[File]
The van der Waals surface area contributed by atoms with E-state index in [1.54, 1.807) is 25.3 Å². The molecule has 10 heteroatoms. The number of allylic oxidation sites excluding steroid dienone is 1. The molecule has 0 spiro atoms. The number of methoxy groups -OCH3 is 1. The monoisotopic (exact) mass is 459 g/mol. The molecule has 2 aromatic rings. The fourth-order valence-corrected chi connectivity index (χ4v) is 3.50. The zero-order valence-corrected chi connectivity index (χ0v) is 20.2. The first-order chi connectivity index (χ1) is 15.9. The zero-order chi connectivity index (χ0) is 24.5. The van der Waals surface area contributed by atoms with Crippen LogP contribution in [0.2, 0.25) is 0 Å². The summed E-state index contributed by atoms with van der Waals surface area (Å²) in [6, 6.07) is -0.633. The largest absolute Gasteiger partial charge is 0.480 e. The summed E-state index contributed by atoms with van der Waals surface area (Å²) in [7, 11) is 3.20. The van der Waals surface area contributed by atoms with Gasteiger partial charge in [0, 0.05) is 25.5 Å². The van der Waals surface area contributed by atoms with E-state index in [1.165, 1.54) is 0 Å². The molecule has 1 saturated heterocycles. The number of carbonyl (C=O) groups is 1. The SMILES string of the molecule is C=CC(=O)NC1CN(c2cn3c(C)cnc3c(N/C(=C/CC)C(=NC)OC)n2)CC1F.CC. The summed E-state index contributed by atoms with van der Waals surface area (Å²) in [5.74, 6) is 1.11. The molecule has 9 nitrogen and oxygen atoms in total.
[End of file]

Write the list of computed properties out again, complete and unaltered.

The van der Waals surface area contributed by atoms with E-state index in [1.54, 1.807) is 25.3 Å². The molecule has 10 heteroatoms. The number of allylic oxidation sites excluding steroid dienone is 1. The molecule has 0 spiro atoms. The number of methoxy groups -OCH3 is 1. The monoisotopic (exact) mass is 459 g/mol. The molecule has 2 aromatic rings. The fourth-order valence-corrected chi connectivity index (χ4v) is 3.50. The zero-order valence-corrected chi connectivity index (χ0v) is 20.2. The first-order chi connectivity index (χ1) is 15.9. The zero-order chi connectivity index (χ0) is 24.5. The van der Waals surface area contributed by atoms with Crippen LogP contribution in [0.2, 0.25) is 0 Å². The summed E-state index contributed by atoms with van der Waals surface area (Å²) in [6, 6.07) is -0.633. The largest absolute Gasteiger partial charge is 0.480 e. The summed E-state index contributed by atoms with van der Waals surface area (Å²) in [7, 11) is 3.20. The van der Waals surface area contributed by atoms with Gasteiger partial charge in [0, 0.05) is 25.5 Å². The van der Waals surface area contributed by atoms with E-state index in [1.165, 1.54) is 0 Å². The molecule has 1 saturated heterocycles. The number of carbonyl (C=O) groups is 1. The SMILES string of the molecule is C=CC(=O)NC1CN(c2cn3c(C)cnc3c(N/C(=C/CC)C(=NC)OC)n2)CC1F.CC. The summed E-state index contributed by atoms with van der Waals surface area (Å²) in [5.74, 6) is 1.11. The molecule has 9 nitrogen and oxygen atoms in total.